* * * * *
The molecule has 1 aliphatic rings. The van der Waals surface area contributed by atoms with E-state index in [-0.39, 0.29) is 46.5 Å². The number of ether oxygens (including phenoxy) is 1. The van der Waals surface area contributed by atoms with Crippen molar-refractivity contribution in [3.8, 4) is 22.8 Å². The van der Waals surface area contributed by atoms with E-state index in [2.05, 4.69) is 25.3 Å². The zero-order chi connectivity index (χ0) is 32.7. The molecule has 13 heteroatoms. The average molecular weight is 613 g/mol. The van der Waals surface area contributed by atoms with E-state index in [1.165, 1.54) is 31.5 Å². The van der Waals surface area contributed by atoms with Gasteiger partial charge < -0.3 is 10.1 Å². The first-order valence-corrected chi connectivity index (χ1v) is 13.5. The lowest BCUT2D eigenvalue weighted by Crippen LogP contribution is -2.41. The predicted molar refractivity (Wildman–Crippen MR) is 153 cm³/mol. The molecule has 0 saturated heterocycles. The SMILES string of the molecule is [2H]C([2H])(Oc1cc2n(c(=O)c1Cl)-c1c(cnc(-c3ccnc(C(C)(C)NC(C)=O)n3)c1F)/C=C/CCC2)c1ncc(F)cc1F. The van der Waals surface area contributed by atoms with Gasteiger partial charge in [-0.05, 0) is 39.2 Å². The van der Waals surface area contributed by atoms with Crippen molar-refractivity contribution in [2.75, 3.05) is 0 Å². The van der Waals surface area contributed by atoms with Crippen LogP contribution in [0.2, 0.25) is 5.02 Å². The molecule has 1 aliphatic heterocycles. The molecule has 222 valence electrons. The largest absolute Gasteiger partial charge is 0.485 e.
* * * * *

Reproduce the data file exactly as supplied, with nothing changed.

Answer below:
The molecule has 1 aliphatic rings. The van der Waals surface area contributed by atoms with E-state index in [-0.39, 0.29) is 46.5 Å². The number of ether oxygens (including phenoxy) is 1. The van der Waals surface area contributed by atoms with Crippen molar-refractivity contribution in [3.8, 4) is 22.8 Å². The van der Waals surface area contributed by atoms with E-state index in [2.05, 4.69) is 25.3 Å². The zero-order chi connectivity index (χ0) is 32.7. The molecule has 13 heteroatoms. The average molecular weight is 613 g/mol. The van der Waals surface area contributed by atoms with E-state index in [1.165, 1.54) is 31.5 Å². The van der Waals surface area contributed by atoms with Gasteiger partial charge < -0.3 is 10.1 Å². The first-order valence-corrected chi connectivity index (χ1v) is 13.5. The lowest BCUT2D eigenvalue weighted by Crippen LogP contribution is -2.41. The predicted molar refractivity (Wildman–Crippen MR) is 153 cm³/mol. The molecule has 0 saturated heterocycles. The SMILES string of the molecule is [2H]C([2H])(Oc1cc2n(c(=O)c1Cl)-c1c(cnc(-c3ccnc(C(C)(C)NC(C)=O)n3)c1F)/C=C/CCC2)c1ncc(F)cc1F. The van der Waals surface area contributed by atoms with Gasteiger partial charge in [-0.05, 0) is 39.2 Å². The van der Waals surface area contributed by atoms with Crippen molar-refractivity contribution in [2.75, 3.05) is 0 Å². The van der Waals surface area contributed by atoms with Crippen LogP contribution in [0.2, 0.25) is 5.02 Å². The molecule has 1 aliphatic heterocycles. The molecule has 222 valence electrons. The largest absolute Gasteiger partial charge is 0.485 e.